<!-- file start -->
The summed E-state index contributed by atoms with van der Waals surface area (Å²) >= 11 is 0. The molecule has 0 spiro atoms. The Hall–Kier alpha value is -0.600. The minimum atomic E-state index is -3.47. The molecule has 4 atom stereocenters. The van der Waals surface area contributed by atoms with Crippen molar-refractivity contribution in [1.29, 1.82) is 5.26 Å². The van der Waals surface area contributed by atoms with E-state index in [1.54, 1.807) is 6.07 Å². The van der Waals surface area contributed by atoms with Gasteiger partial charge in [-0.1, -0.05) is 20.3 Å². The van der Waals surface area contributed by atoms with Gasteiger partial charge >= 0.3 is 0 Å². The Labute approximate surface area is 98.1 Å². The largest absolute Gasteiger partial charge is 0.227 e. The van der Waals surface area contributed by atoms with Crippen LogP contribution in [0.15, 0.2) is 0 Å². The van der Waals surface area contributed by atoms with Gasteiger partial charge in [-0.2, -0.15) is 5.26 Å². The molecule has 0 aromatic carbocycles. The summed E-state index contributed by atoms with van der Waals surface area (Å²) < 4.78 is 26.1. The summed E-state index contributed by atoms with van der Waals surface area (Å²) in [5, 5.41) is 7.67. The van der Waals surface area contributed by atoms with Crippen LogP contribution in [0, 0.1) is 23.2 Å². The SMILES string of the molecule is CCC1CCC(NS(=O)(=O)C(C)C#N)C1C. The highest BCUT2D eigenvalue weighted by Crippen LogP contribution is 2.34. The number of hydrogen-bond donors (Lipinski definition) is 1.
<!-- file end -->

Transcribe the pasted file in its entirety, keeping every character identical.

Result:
The summed E-state index contributed by atoms with van der Waals surface area (Å²) >= 11 is 0. The molecule has 0 spiro atoms. The Hall–Kier alpha value is -0.600. The minimum atomic E-state index is -3.47. The molecule has 4 atom stereocenters. The van der Waals surface area contributed by atoms with Crippen molar-refractivity contribution in [1.29, 1.82) is 5.26 Å². The van der Waals surface area contributed by atoms with E-state index in [1.54, 1.807) is 6.07 Å². The van der Waals surface area contributed by atoms with Gasteiger partial charge in [-0.1, -0.05) is 20.3 Å². The van der Waals surface area contributed by atoms with Gasteiger partial charge >= 0.3 is 0 Å². The Labute approximate surface area is 98.1 Å². The largest absolute Gasteiger partial charge is 0.227 e. The van der Waals surface area contributed by atoms with Crippen LogP contribution in [0.15, 0.2) is 0 Å². The van der Waals surface area contributed by atoms with Gasteiger partial charge in [-0.2, -0.15) is 5.26 Å². The molecule has 0 aromatic carbocycles. The summed E-state index contributed by atoms with van der Waals surface area (Å²) < 4.78 is 26.1. The summed E-state index contributed by atoms with van der Waals surface area (Å²) in [5, 5.41) is 7.67. The van der Waals surface area contributed by atoms with Crippen LogP contribution in [0, 0.1) is 23.2 Å². The SMILES string of the molecule is CCC1CCC(NS(=O)(=O)C(C)C#N)C1C. The highest BCUT2D eigenvalue weighted by Crippen LogP contribution is 2.34. The number of hydrogen-bond donors (Lipinski definition) is 1.